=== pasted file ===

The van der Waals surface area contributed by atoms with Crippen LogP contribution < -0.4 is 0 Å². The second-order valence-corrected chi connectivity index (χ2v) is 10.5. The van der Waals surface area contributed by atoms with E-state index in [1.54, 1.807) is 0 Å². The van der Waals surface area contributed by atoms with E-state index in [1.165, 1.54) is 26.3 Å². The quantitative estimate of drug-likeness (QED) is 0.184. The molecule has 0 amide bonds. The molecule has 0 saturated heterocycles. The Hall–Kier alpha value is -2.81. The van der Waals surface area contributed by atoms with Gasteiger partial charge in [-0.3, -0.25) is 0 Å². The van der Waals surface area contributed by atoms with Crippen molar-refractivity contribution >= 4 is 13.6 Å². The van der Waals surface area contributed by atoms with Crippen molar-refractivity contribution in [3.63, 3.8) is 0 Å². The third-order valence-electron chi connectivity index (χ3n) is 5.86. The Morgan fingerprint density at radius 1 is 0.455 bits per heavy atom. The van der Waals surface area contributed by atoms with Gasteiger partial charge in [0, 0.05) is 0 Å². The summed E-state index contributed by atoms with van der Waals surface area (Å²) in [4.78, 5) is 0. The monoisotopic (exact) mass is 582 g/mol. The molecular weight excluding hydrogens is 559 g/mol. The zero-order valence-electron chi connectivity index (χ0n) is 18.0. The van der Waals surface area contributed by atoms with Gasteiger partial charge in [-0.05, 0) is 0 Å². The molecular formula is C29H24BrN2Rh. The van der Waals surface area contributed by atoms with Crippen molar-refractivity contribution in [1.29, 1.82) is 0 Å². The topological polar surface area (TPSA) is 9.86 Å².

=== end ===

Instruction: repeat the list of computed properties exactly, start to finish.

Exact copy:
The van der Waals surface area contributed by atoms with Crippen LogP contribution < -0.4 is 0 Å². The second-order valence-corrected chi connectivity index (χ2v) is 10.5. The van der Waals surface area contributed by atoms with E-state index in [1.54, 1.807) is 0 Å². The van der Waals surface area contributed by atoms with E-state index in [1.165, 1.54) is 26.3 Å². The quantitative estimate of drug-likeness (QED) is 0.184. The molecule has 0 amide bonds. The molecule has 0 saturated heterocycles. The Hall–Kier alpha value is -2.81. The van der Waals surface area contributed by atoms with Gasteiger partial charge in [-0.3, -0.25) is 0 Å². The van der Waals surface area contributed by atoms with Crippen molar-refractivity contribution >= 4 is 13.6 Å². The van der Waals surface area contributed by atoms with Crippen molar-refractivity contribution in [3.63, 3.8) is 0 Å². The third-order valence-electron chi connectivity index (χ3n) is 5.86. The Morgan fingerprint density at radius 1 is 0.455 bits per heavy atom. The van der Waals surface area contributed by atoms with Gasteiger partial charge in [0, 0.05) is 0 Å². The summed E-state index contributed by atoms with van der Waals surface area (Å²) in [4.78, 5) is 0. The monoisotopic (exact) mass is 582 g/mol. The molecular weight excluding hydrogens is 559 g/mol. The zero-order valence-electron chi connectivity index (χ0n) is 18.0. The van der Waals surface area contributed by atoms with Gasteiger partial charge in [-0.05, 0) is 0 Å². The molecular formula is C29H24BrN2Rh. The van der Waals surface area contributed by atoms with Crippen molar-refractivity contribution in [1.29, 1.82) is 0 Å². The topological polar surface area (TPSA) is 9.86 Å².